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Five things you shouldn’t do to your lawn in bad weather!

Five things you shouldn’t do to your lawn in bad weather!

Autumn and winter can be a difficult time for the green-fingered. Seeing our gardens and lawns succumb to the elements and the fleeting daylight hours isn’t pleasant. There’s always the urge to get outside and do something to help our gardens thrive.

However, if the weather is truly atrocious the best thing you can do is leave your lawn to hibernate and wait for some better weather. Here are some things that you definitely shouldn’t do to your lawn if the heavens open or the mercury plummets on the thermometer…

Don’t mow your lawn when wet

As a general rule, at Greensleeves we’re big proponents of autumn and winter mowing. We always advise our customers that the occasional mow between October and March will keep your lawn healthy, as well as looking tidy.

Having said this, you should never mow your lawn if it’s sodden or it’s very cold. There are many good reasons to avoid doing this – first and foremost of which is that it’s dangerous!

Mowing your lawn when it’s wet or frosty can also cause huge damage to your lawn and can lead to certain diseases developing. So wait for a dry day when the temperature is five degrees Celsius or above to get the mower out of the shed.

Don’t leave leaves lying around

One of the highlights of autumn is seeing the beautiful brown and orange foliage on pathways and in parks, giving our surroundings a last flourish of colour before the inevitable browns and greys of winter take hold.

After a storm, you should never leave foliage on your lawn – no matter how pretty the colours look! Rotting leaves are a surefire way to allow fungal lawn diseases to attack your lawn. Be vigilant with the rake as soon as leaf fall appears. Raking up leaves isn’t the most stimulating of jobs, so you may want to consider investing in an electric or petrol-powered leaf blower, which makes the job an absolute breeze… if you’ll pardon the pun!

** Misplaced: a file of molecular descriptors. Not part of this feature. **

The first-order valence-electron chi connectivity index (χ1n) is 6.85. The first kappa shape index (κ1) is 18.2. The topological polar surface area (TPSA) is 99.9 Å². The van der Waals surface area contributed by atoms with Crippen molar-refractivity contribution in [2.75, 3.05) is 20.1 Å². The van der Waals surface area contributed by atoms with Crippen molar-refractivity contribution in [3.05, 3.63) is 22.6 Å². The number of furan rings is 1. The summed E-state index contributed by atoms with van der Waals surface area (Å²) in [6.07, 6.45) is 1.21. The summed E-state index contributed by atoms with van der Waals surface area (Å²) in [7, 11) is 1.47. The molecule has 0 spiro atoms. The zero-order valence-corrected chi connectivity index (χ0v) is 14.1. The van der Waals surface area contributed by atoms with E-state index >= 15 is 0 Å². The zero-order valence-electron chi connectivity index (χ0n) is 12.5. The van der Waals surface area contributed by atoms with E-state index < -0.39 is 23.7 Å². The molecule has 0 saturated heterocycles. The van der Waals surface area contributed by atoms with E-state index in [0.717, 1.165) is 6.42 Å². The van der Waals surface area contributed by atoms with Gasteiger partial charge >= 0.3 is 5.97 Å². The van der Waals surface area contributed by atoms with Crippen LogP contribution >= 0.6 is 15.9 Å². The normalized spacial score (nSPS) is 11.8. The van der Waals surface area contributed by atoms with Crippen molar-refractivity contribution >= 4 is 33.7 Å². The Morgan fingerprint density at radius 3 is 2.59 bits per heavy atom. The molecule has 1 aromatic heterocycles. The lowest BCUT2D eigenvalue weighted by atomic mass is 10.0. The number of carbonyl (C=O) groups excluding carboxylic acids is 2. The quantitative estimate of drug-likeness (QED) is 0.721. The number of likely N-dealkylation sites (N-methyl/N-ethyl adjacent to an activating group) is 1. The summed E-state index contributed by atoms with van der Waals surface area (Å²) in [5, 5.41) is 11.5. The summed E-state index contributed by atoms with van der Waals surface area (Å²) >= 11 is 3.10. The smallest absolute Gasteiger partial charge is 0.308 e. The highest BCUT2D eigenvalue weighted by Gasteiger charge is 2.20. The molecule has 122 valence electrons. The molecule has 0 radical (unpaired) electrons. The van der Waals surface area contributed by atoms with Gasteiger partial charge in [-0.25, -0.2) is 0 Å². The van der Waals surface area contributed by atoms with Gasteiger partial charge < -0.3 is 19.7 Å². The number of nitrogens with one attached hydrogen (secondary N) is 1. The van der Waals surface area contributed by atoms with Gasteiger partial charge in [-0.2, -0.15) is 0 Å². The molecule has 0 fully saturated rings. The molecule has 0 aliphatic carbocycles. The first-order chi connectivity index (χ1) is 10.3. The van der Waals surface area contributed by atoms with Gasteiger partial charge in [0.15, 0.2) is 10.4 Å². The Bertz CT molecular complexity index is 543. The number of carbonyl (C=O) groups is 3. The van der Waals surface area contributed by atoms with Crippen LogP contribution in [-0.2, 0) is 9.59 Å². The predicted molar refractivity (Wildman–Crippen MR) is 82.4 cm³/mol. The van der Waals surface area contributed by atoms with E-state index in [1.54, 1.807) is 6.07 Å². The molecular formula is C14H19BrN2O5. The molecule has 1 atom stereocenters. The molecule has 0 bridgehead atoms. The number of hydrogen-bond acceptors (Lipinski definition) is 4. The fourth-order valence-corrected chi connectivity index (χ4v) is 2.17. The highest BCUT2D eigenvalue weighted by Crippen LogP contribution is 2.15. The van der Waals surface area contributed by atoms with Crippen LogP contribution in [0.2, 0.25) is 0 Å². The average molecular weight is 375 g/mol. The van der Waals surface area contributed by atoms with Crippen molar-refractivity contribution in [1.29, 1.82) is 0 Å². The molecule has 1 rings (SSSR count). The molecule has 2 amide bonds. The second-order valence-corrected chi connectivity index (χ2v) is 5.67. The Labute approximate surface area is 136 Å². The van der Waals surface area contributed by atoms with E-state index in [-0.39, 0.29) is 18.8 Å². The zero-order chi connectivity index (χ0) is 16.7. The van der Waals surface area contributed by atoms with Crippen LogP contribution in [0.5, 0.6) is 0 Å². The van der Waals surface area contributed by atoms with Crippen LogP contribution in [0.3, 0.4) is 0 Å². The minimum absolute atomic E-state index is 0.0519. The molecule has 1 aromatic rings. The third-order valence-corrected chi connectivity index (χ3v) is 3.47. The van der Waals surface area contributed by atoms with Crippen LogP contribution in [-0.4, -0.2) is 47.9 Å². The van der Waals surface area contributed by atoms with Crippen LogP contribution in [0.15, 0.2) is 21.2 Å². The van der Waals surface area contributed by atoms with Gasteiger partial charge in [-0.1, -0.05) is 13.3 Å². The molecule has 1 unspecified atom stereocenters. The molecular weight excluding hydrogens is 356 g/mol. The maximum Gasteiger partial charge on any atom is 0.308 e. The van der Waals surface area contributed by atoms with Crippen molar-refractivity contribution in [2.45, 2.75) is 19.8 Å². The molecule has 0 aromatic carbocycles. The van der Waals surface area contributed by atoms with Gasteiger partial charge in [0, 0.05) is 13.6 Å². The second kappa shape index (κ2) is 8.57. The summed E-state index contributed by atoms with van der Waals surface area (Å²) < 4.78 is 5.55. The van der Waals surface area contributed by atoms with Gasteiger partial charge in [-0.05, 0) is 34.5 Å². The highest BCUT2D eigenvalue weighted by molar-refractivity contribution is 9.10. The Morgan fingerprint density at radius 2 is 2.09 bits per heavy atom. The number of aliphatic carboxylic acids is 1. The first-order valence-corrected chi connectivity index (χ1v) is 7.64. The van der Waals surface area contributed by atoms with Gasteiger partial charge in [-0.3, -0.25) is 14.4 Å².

Don’t walk on a wet or frozen lawn

Sometimes walking on your lawn is unavoidable. A sudden downpour might mean that you need to rush to get your clothes from the line, for example. But you should avoid walking on your grass as much as possible when it is wet. This is because wet soil is far more susceptible to compaction.

Also never walk on a frozen lawn. While the crunchy sound beneath your feet might be very satisfying, each step can cause significant damage to your grass. Not only will it take a while for your lawn to repair itself, but you will create an opportunity for various lawn infections to take hold.

Never use salt to melt frozen lawns

We all know that frost and snow can be damaging to lawns, but you should never use salt to melt the ice on your lawn. If you use salt to clear your pathways, you may find yourself tempted to distribute it over the lawn as well, especially if you’re worried about snow mould developing. But this is a really bad idea – this is because when the ice or snow clears the salt will leech into your soil, which can cause serious damage.

Don’t attack all fungi

Finally, as we’re in the height of mushroom seasons we thought we’d leave you a note on fungi.  There are certain fungal lawn diseases such, as fusarium patch, which can cause terrible damage to your lawn.

However, a great many toadstools and mushrooms that come and go without causing any harm – so there’s no point troubling yourself with these unduly. Trying to remove them all by hand could prove more damaging than leaving them. Click here for our page on the lawn fungi you need to watch out for, and what you need to do if you spot an infection.  ///LINK//

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